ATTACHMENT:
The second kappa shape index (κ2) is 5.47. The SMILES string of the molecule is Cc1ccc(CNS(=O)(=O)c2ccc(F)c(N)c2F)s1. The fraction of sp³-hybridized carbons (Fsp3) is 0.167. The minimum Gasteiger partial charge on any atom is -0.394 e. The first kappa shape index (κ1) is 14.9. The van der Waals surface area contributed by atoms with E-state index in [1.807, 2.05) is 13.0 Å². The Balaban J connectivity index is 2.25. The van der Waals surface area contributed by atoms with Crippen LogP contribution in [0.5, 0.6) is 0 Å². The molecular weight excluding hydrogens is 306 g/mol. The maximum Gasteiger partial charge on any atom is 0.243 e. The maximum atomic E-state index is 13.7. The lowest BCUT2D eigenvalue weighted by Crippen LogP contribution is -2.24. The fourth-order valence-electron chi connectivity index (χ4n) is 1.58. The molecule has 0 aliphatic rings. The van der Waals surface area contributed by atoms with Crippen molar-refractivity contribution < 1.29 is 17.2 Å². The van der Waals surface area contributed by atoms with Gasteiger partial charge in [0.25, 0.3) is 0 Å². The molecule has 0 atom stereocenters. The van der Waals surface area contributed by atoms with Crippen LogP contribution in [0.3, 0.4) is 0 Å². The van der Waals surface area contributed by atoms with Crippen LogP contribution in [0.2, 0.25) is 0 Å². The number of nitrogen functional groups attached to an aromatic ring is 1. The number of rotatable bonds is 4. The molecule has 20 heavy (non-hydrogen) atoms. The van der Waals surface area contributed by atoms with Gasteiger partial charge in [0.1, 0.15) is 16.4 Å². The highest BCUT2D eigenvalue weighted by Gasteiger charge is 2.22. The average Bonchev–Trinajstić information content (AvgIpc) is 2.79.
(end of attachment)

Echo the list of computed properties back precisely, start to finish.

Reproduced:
The second kappa shape index (κ2) is 5.47. The SMILES string of the molecule is Cc1ccc(CNS(=O)(=O)c2ccc(F)c(N)c2F)s1. The fraction of sp³-hybridized carbons (Fsp3) is 0.167. The minimum Gasteiger partial charge on any atom is -0.394 e. The first kappa shape index (κ1) is 14.9. The van der Waals surface area contributed by atoms with E-state index in [1.807, 2.05) is 13.0 Å². The Balaban J connectivity index is 2.25. The van der Waals surface area contributed by atoms with Crippen LogP contribution in [0.5, 0.6) is 0 Å². The molecular weight excluding hydrogens is 306 g/mol. The maximum Gasteiger partial charge on any atom is 0.243 e. The maximum atomic E-state index is 13.7. The lowest BCUT2D eigenvalue weighted by Crippen LogP contribution is -2.24. The fourth-order valence-electron chi connectivity index (χ4n) is 1.58. The molecule has 0 aliphatic rings. The van der Waals surface area contributed by atoms with Crippen molar-refractivity contribution < 1.29 is 17.2 Å². The van der Waals surface area contributed by atoms with Gasteiger partial charge in [0.25, 0.3) is 0 Å². The molecule has 0 atom stereocenters. The van der Waals surface area contributed by atoms with Crippen LogP contribution in [0.3, 0.4) is 0 Å². The van der Waals surface area contributed by atoms with Crippen LogP contribution in [0.2, 0.25) is 0 Å². The number of nitrogen functional groups attached to an aromatic ring is 1. The number of rotatable bonds is 4. The molecule has 20 heavy (non-hydrogen) atoms. The van der Waals surface area contributed by atoms with Gasteiger partial charge in [0.1, 0.15) is 16.4 Å². The highest BCUT2D eigenvalue weighted by Gasteiger charge is 2.22. The average Bonchev–Trinajstić information content (AvgIpc) is 2.79.